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Orchades olive dicuntur eo quod testiculis assimilantur nam greci testiculos orchis vocant Isidorus.


In ms. e this entry is one with: Orchis (1) which follows it.
assimilantur AC efjp | similãt~ B
orchis vocant | v. o. ms. f
Isidorus AC | ysidorus B efjp
{ysidorus} ms. p adds an attempt to write ὀρχάδες /orkhádes/ in Greek letters.


Orchades is the name of a kind of olives so named because they are reminiscent of testicles, for the Greeks called testicles orchis, according to Isidorus.


Simon's source is Isidorus Etymologiae 27, 6, 63, Oxford edition (1911) [[1]]: Orchades olivae graeca etymologia a similitudine testiculorum vocatae, quos Graeci ὄρχεις /órkheis/ vocant – "Orchades are a kind of olives, the name being of Greek origin, and they are named after their similarity to testicles, which the Greeks call ὄρχεις /órkheis/". Cf. also André (1981: 131, annotation 319), for further information on Isidore's text.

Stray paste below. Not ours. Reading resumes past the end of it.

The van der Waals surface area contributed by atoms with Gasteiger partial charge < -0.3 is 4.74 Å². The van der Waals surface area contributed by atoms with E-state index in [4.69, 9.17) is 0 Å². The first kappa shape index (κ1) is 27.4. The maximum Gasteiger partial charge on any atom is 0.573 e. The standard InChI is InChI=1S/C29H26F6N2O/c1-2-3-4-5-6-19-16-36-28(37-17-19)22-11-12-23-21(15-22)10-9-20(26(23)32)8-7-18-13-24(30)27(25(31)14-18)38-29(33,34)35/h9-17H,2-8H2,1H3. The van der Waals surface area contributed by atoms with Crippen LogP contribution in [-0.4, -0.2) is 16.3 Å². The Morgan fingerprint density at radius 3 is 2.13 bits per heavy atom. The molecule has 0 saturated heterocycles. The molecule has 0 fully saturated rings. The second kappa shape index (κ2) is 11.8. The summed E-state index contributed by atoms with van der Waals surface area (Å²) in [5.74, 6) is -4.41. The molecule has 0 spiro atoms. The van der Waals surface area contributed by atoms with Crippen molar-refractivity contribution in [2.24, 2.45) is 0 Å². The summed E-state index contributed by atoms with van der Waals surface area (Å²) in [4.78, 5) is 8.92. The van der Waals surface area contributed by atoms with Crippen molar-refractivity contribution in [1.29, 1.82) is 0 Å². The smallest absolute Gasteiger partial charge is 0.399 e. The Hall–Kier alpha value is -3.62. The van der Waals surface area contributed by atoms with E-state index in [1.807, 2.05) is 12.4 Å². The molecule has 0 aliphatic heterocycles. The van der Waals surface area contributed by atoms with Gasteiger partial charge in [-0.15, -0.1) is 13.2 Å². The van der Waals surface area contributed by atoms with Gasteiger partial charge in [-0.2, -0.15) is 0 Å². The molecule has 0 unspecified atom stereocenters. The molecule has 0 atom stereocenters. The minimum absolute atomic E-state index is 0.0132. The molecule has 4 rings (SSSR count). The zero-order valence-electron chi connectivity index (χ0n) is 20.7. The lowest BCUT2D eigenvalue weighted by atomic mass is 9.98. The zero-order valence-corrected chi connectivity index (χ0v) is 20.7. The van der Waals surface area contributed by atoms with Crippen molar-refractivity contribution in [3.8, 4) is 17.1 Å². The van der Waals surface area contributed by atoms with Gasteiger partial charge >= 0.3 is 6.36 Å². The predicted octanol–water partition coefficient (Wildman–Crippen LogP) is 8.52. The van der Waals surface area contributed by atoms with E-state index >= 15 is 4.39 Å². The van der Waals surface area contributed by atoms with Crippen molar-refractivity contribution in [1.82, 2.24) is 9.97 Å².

N.b. Simon's form orchis reflects either the singular ὄρχις /órkhis/ {"testicle"} or a later Greek pronunciation of the plural form ὄρχεις i.e. /órkhis/, see Orchis (2).

Greek ὀρχάς /orkhás/ (nom. sg.), pl. ὀρχάδες /orkhádes/, "a kind of olive, so called from its shape" (LSJ), is mentioned in Nicander's Ἁλεξιφάρμκα /Alexiphármaka/, v. 87, as one ingredient in an antidote to counteract white lead poisoning.

Orchades are also mentioned in Vergil's Georgics, 2, 86. In this passage Vergil speaks of the different varieties plants can have and he says:
v.85: nec pingues unam in faciem nascuntur olivae,
v.86: orchades et radii et amara pausia baca
translated by A. S. Kline [[2]]: "nor do rich olives only grow in one form, there are // oval orchads, long radii, and bitter-fruited pausians"

This same variety of olives is called orchis in other ancient authors, e.g. in Columella.

WilfGunther 11:40, 22 July 2015 (BST)

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